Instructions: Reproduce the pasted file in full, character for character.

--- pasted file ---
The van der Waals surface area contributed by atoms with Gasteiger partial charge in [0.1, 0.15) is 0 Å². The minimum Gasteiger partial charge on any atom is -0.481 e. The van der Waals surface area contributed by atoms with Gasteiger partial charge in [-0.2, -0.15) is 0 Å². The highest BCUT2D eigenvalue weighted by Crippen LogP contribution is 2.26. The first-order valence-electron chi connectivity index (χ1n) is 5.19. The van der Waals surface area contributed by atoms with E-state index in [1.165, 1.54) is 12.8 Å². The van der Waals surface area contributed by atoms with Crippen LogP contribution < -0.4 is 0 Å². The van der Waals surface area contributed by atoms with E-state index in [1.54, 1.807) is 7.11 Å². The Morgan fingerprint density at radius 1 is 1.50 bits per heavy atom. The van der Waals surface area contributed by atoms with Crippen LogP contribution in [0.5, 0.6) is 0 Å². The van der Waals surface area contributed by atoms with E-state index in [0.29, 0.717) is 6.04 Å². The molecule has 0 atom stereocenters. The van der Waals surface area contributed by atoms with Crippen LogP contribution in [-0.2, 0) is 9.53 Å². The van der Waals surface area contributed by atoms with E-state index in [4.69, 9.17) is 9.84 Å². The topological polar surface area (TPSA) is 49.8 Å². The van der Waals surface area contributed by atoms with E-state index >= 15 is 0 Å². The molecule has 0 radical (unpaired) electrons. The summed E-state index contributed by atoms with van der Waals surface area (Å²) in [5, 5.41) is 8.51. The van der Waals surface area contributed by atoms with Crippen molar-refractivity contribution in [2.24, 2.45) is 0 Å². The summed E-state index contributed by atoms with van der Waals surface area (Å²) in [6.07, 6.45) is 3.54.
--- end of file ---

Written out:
The van der Waals surface area contributed by atoms with Gasteiger partial charge in [0.1, 0.15) is 0 Å². The minimum Gasteiger partial charge on any atom is -0.481 e. The van der Waals surface area contributed by atoms with Gasteiger partial charge in [-0.2, -0.15) is 0 Å². The highest BCUT2D eigenvalue weighted by Crippen LogP contribution is 2.26. The first-order valence-electron chi connectivity index (χ1n) is 5.19. The van der Waals surface area contributed by atoms with E-state index in [1.165, 1.54) is 12.8 Å². The van der Waals surface area contributed by atoms with Crippen LogP contribution < -0.4 is 0 Å². The van der Waals surface area contributed by atoms with E-state index in [1.54, 1.807) is 7.11 Å². The Morgan fingerprint density at radius 1 is 1.50 bits per heavy atom. The van der Waals surface area contributed by atoms with Crippen LogP contribution in [0.5, 0.6) is 0 Å². The van der Waals surface area contributed by atoms with E-state index in [0.29, 0.717) is 6.04 Å². The molecule has 0 atom stereocenters. The van der Waals surface area contributed by atoms with Crippen LogP contribution in [-0.2, 0) is 9.53 Å². The van der Waals surface area contributed by atoms with E-state index in [4.69, 9.17) is 9.84 Å². The topological polar surface area (TPSA) is 49.8 Å². The van der Waals surface area contributed by atoms with E-state index >= 15 is 0 Å². The molecule has 0 radical (unpaired) electrons. The summed E-state index contributed by atoms with van der Waals surface area (Å²) in [5, 5.41) is 8.51. The van der Waals surface area contributed by atoms with Crippen molar-refractivity contribution in [2.24, 2.45) is 0 Å². The summed E-state index contributed by atoms with van der Waals surface area (Å²) in [6.07, 6.45) is 3.54.